Prouty Glacier

The Prouty Glacier, located on the northeast side of the South Sister, is the mountain’s largest glacier.  The Prouty occupies an elevation between 8,500 to 9,500 feet, and heads forks of both Squaw Creek and Park Creek.  Meltwater from the glacier also fills Carver lake.  The below picture, courtesy of John Scurlock, was taken on August 28, 2007.

Prouty Glacier; Photo courtesy of John Scurlock

Prouty Glacier; Photo courtesy of John Scurlock

Like most of the cascade glaciers, the Prouty is in retreat.  Historical photos from the turn of the century show a glacier with much more volume and mass than the glacier that exists today.  The below photos offer a bit of a comparison, although not taken from exactly the same spot.  The first photo, taken by I.C. Russell and courtesy of the US Geological Survey, was taken in 1903 from the Diller Glacier on the Middle Sister.  The second photo, taken on July 31, 2017 from the Hayden Glacier on Middle Sister, shows much less glacial mass and much more exposed bedrock.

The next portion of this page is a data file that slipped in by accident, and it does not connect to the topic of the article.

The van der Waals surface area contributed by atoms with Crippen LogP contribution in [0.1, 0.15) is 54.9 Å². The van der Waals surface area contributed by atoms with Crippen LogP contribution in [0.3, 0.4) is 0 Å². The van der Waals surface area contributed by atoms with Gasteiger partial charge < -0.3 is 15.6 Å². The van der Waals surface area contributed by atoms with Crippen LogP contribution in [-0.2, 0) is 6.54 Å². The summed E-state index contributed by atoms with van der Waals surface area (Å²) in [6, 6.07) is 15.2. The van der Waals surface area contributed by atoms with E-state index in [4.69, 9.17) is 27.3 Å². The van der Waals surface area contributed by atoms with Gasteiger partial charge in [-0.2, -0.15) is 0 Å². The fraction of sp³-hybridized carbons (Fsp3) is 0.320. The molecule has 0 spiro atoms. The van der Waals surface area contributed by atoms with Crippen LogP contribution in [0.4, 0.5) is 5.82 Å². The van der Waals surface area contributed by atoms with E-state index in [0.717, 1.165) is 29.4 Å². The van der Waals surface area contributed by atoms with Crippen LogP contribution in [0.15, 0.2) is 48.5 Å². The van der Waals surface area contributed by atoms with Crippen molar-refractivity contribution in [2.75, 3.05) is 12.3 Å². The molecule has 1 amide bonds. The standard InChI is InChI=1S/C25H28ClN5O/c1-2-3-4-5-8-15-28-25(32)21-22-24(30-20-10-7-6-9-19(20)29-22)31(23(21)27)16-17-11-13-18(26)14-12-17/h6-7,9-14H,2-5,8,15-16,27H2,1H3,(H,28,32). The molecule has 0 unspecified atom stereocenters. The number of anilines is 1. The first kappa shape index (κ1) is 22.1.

Prouty Glacier from the Diller Glacier, 1903 Photo by I.C. Russell

Prouty Glacier from the Hayden Glacier, July 2017

Touring on the Prouty affords access to some nice terrain for turns, but does require a bit of effort to get to the glacier.  Like any glacial travel, touring requires caution, as objective hazards such as a crevasses and bergschrunds still exist.  Rockfall is also a concern.

Touring on the Prouty

Touring below the Prouty Headwall

Spring and early summer turns on the Prouty glacier can be excellent.  If you’re feeling up for a spicy descent, you can combine turns on the glacier with turns off the summit via a steep chute through the glacier’s headwall.  Bottom line — a trip to the Prouty is committing, but worth the effort.

Spring turns on the Prouty

Spring turns on the Prouty


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